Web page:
Do not expect any correction in Indian market anytime soon
Geoffrey Dennis, UBS
Jul 29, 2016 | Source: CNBC TV 18
Fed Reserve’s latest decicion to hold rates: It will no longer be a rate hike in December but I think what the Fed did with this statement is they clearly left their options completely open, they obviously indicated economic risk has diminished and that is very clear to everybody since the last FOMC meeting, since the post UK referendum sell off that we had in markets. So we don’t think that this is enough to be sure that there is going to be a move in September. But we are still calling for December. Frankly we still think that if that is going to be wrong, it will be because the rate hikes pushed to next year rather than coming earlier.
On Liquidity: There are a number of factors to consider. Our view currently in our short-term to medium-term is that we are in the middle of the a significant liquidity move and liquidity can take care of markets, probably a lot further they should go from a valuation point of view and this liquidity we have developed after the UK referendum result which was such a substantial surprise to global markets with significant macro-implications on the negative side and since then we pushed the Fed rate hike to December, we think the Bank of Japan will ease again probably on Friday, we think ECB is going to extend QE, we think Bank of England (BOE) is going to cut interest rates to zero.
What we are beginning to see is there is a lot more interest than we have previously seen from global investors beginning to involved in the emerging markets. Markets are not cheap, the dollar moves higher, the Fed may bring their rate hike forward etc but right now short term to medium-term practically we think markets will go a little bit higher from here.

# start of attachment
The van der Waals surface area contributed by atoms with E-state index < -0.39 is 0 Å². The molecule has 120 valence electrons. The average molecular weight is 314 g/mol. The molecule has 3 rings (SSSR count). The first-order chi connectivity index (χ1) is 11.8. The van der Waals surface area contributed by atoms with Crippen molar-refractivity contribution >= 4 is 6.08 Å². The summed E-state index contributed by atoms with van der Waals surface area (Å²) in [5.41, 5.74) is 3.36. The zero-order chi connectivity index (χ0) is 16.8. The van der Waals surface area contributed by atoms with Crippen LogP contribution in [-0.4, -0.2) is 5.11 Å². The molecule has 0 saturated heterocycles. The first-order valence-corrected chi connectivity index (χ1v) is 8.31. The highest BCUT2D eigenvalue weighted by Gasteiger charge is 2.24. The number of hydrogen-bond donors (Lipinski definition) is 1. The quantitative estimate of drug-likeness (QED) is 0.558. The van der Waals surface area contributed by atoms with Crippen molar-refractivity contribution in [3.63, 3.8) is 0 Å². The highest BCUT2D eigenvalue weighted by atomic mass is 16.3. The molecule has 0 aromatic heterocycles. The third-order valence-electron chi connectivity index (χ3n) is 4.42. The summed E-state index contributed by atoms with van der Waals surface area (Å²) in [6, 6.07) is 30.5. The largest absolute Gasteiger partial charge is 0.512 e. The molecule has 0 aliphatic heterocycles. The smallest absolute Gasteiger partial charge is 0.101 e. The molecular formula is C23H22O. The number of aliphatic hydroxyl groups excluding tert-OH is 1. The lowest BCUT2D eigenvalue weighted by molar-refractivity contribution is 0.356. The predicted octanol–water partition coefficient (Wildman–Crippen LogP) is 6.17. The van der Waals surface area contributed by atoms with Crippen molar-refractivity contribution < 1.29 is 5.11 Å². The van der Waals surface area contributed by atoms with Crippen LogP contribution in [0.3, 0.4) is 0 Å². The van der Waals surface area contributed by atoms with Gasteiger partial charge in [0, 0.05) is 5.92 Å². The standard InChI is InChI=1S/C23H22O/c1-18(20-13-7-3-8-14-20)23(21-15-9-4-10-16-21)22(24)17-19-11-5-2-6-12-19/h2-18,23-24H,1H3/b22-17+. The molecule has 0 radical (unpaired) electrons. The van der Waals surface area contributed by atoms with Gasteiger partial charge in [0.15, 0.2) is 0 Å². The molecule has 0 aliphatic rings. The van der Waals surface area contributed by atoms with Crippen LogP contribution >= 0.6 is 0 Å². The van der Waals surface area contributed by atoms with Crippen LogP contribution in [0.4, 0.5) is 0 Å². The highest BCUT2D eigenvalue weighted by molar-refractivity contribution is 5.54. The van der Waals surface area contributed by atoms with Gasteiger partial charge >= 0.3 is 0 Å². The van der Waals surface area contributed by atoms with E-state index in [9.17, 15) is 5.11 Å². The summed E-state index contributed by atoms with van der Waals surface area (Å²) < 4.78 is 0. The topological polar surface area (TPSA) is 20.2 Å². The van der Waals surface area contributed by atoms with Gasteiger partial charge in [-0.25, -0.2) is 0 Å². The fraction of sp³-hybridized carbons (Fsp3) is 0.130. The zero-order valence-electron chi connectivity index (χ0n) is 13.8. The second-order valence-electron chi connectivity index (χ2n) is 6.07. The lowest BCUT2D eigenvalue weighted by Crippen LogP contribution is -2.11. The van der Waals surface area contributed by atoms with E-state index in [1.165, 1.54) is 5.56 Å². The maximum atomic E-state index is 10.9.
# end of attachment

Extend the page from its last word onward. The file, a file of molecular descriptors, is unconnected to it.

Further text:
Do you get a sense that in the medium-term the market is vulnerable to a big correction? No, I don’t think so. I don’t think India is alone here, India has always begun from a relatively high valuation level. Our view is markets do well when the Fed is not raising rates, markets do poorly when the Fed is raising rates such as Indonesia, Taiwan and Russia. We would consider India to be part of that. India clearly is a growth story in the emerging markets but India typically has done well when the Fed is on a hold. So I think while this move continues, they may go a little bit further over the next two-three months or so, I think India possibly can rally further but you are right that fundamentally it is working a little bit overvalued but then a lot of emerging markets are anyway.
There is some hot money, there is always hot money but I think there is a bit of evidence of more long-term money coming in as well into EM as a whole and certainly into India also.